Thirdly, I’m in a rut. The C25K+ podcasts have great intentions, but there’s not much to keep you coming back to them, hence why I’ve only run four times in two weeks.

So what can I do from here?

I’ve decided to go for the 5k. Richard Whitehead, the Paralympic champion, is running 40 marathons in 40 days with a 5k thrown in in his hometown of Nottingham. Although we haven’t formally signed up yet, my boyfriend and I are planning to take part. This should give me something to aim for. He’s not run since we quit our gym in November, but he cycles a lot so should have good base fitness. He’s also said he’ll come on a few morning runs with me to see what he can do.

I’ve also bought an arm-strap for my phone so I can try a few apps like RunKeeper to see if that keeps me entertained. I’ve been running with just an iPod Shuffle until now so it’ll be nice to try something different and run with my own music. Any recommendations of music and/or apps would be appreciated.

I’m also planning on attending a Parkrun. I had a look at the last results for our nearest race and the vast majority of people are running way faster than I could, which kind of puts me off a bit although I know it shouldn’t. The only people running roughly the same time I think I could run the distance (33-35 minutes ish) are either much older or much younger than me. Hopefully I’d be able to use the other runners to push me to go faster.

Do you have any other suggestions to keep me motivated?

Couch to 5k – Mission Accomplished

Well, I may suck at keeping up a regular blog, but what I can do is finish Couch to 5k!

Here’s a quick breakdown of Weeks 7, 8 and 9.

Week 7 went fairly well, it was a week of 25 minute runs and that was what the last run of Week 6 had been so I knew I could cope with it. I changed my route after the second run. The tail end of my route was always along a main road and I was getting fed up with having to turn the volume right up on my iPod to hear anything and there were always so many pedestrians around for me to dodge. Instead, I decided to run until the halfway alert from Laura, and just turn back at a convenient point by running round the cul-de-sacs. This worked a lot better as the roads are much quieter, and it also makes me feel a bit better on the way back knowing how far there is to go.

The last run of Week 7 was right when the heatwave started and I thought I was going to throw up or pass out. Although I finished the run, I decided to head into town and get myself some 3/4 length leggings and a sleeveless top to replace my full length trousers and sports t-shirts. The guy at Sports Direct managed to leave the big plastic security tag in the leggings though, so me and my boyfriend spent half the men’s Wimbledon final trying to get it apart. We managed in the end with just a couple of rubber bands and some wire cutters. Thanks for the advice, Internet! The new clothes made a huge amount of difference to my running. My legs feel lighter and I feel like I can keep going faster for longer.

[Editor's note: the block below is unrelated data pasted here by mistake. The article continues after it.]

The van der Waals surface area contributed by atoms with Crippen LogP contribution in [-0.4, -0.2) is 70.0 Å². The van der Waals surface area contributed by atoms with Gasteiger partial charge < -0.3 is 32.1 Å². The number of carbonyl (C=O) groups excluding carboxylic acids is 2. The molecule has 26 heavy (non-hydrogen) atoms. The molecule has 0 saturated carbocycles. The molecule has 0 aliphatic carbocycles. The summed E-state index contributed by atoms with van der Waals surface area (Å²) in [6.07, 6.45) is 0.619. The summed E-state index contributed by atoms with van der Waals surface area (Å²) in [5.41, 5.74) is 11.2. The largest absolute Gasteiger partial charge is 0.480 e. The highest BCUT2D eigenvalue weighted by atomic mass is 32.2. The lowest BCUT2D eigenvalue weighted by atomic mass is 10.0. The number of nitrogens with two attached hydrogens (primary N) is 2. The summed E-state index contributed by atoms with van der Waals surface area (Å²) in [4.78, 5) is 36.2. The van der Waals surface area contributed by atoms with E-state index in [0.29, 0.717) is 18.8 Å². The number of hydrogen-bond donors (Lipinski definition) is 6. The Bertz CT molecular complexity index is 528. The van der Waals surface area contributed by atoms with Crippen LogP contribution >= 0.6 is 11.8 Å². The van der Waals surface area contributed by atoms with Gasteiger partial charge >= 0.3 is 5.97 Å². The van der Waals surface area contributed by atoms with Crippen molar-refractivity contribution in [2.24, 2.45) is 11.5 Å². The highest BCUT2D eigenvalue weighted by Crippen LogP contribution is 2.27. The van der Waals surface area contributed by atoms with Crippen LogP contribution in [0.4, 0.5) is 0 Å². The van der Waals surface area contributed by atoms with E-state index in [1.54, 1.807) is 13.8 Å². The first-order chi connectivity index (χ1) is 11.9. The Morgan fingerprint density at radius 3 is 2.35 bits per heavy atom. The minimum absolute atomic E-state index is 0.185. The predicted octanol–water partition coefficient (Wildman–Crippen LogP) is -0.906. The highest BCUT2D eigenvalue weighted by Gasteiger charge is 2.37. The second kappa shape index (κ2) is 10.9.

This continued into Week 8, all 28 minute runs. Every time I ran, I went just a little bit further. The heat continued but I was getting used to it. I went out a little earlier to try to beat the heat and ended up finding another milestone to target during my runs, a lady who’s always walking that way at the same time every day! I had another near death experience towards the end of the last run though when I started choking, but luckily I managed to keep it going and get to the end.

Which leaves Week 9, three 30 minute runs. I found the music for this week a lot better than in some of the previous weeks. For me, the songs that came on around halfway and with 5 minutes to go were much more motivating and pushed me to keep going. I was surprised to find I didn’t feel too tired at the end of the first one, more amazed that I’d gone from barely being able to run for a minute to going for 30 minutes without a break. I really felt like I’d achieved something and it wasn’t as hard to get out of bed to go for the second run. Today was my final run and I decided to try to push myself to see how far I could go. I wasn’t expecting to do the full 5k, but I’ve measured it on Google Earth and it was about 4.4k in the end, which isn’t something to be sniffed at as far as I’m concerned.

I definitely wouldn’t have been able to do this without the podcast, I didn’t have the belief in my body’s capability and probably wouldn’t have had the motivation to finish. But what am I going to do now?

Well, there’s a Parkrun not too far from me that I’ve been thinking of doing for a little while now. It’ll be nice to actually clock a PB for 5k, my current one was about 45 minutes when I did the Race for Life on my 18th birthday (I’m now 26) with no training and walking part of the way.

I’m probably going to take on the C25K+ podcasts from the NHS as they provided this series. Hopefully I’ll be running 5k within 30 minutes soon. I’ve also only been using my iPod Shuffle, so I might get an arm strap for my phone and download Runkeeper or something like it. Any suggestions, folks?

So am I a running convert? I would have to say yes! Couldn’t see myself saying that 9 weeks ago! Thanks to all of the people who’ve posted helpful comments on here, looking forward to staying in touch!

 

 

Couch to 5k – A Bit of a Slip

Oops, completely missed blogging Week 6! After having very little work come in for a few weeks, I was suddenly swamped and didn’t have time to write.

As with Week 5, it was three different runs:

  • Workout 1: a brisk 5-minute walk, then 5 minutes of running, 3 minutes of walking, 8 minutes of running, 3 minutes of walking, 5 minutes of running.
  • Workout 2: a brisk 5-minute walk, then 10 minutes of running, 3 minutes of walking, 10 minutes of running.
  • Workout 3: a brisk 5-minute walk, then 25 minutes of running with no walking.

I really did struggle with motivation throughout the week. I think it may have been simply being too tired from working my  metaphorical butt off all day to work my physical butt off. It might also have been a bit psychological, that I had achieved the massive goal of 20 minutes and would have been relatively happy to have stopped there.

The first run was more difficult than I was expecting. After managing the 20 minute run and feeling so good after, I was feeling really confident, thinking “5 minutes? Pfft, easy!”. Looking back on it, I probably went out too hard and mis-paced it. But I finished, and that’s the important thing.